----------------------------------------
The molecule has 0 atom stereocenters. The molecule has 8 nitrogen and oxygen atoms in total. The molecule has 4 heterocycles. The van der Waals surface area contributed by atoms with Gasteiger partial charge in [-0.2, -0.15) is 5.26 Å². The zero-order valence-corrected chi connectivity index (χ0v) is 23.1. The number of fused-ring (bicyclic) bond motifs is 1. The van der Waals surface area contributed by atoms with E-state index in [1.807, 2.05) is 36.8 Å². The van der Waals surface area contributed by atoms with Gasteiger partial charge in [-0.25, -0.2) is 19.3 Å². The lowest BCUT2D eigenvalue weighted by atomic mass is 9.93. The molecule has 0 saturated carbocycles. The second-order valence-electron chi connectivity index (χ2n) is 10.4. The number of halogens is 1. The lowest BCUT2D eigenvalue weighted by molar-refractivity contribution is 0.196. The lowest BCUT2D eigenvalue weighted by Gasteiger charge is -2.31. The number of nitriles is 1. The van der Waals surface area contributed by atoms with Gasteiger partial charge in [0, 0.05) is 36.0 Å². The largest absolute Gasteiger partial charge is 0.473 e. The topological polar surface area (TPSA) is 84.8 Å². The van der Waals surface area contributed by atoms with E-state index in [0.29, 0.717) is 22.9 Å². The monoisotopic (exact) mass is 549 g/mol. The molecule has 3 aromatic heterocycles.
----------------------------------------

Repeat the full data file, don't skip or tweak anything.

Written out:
The molecule has 0 atom stereocenters. The molecule has 8 nitrogen and oxygen atoms in total. The molecule has 4 heterocycles. The van der Waals surface area contributed by atoms with Gasteiger partial charge in [-0.2, -0.15) is 5.26 Å². The zero-order valence-corrected chi connectivity index (χ0v) is 23.1. The number of fused-ring (bicyclic) bond motifs is 1. The van der Waals surface area contributed by atoms with E-state index in [1.807, 2.05) is 36.8 Å². The van der Waals surface area contributed by atoms with Gasteiger partial charge in [-0.25, -0.2) is 19.3 Å². The lowest BCUT2D eigenvalue weighted by atomic mass is 9.93. The molecule has 0 saturated carbocycles. The second-order valence-electron chi connectivity index (χ2n) is 10.4. The number of halogens is 1. The lowest BCUT2D eigenvalue weighted by molar-refractivity contribution is 0.196. The lowest BCUT2D eigenvalue weighted by Gasteiger charge is -2.31. The number of nitriles is 1. The van der Waals surface area contributed by atoms with Gasteiger partial charge in [0, 0.05) is 36.0 Å². The largest absolute Gasteiger partial charge is 0.473 e. The topological polar surface area (TPSA) is 84.8 Å². The van der Waals surface area contributed by atoms with E-state index in [0.29, 0.717) is 22.9 Å². The monoisotopic (exact) mass is 549 g/mol. The molecule has 3 aromatic heterocycles.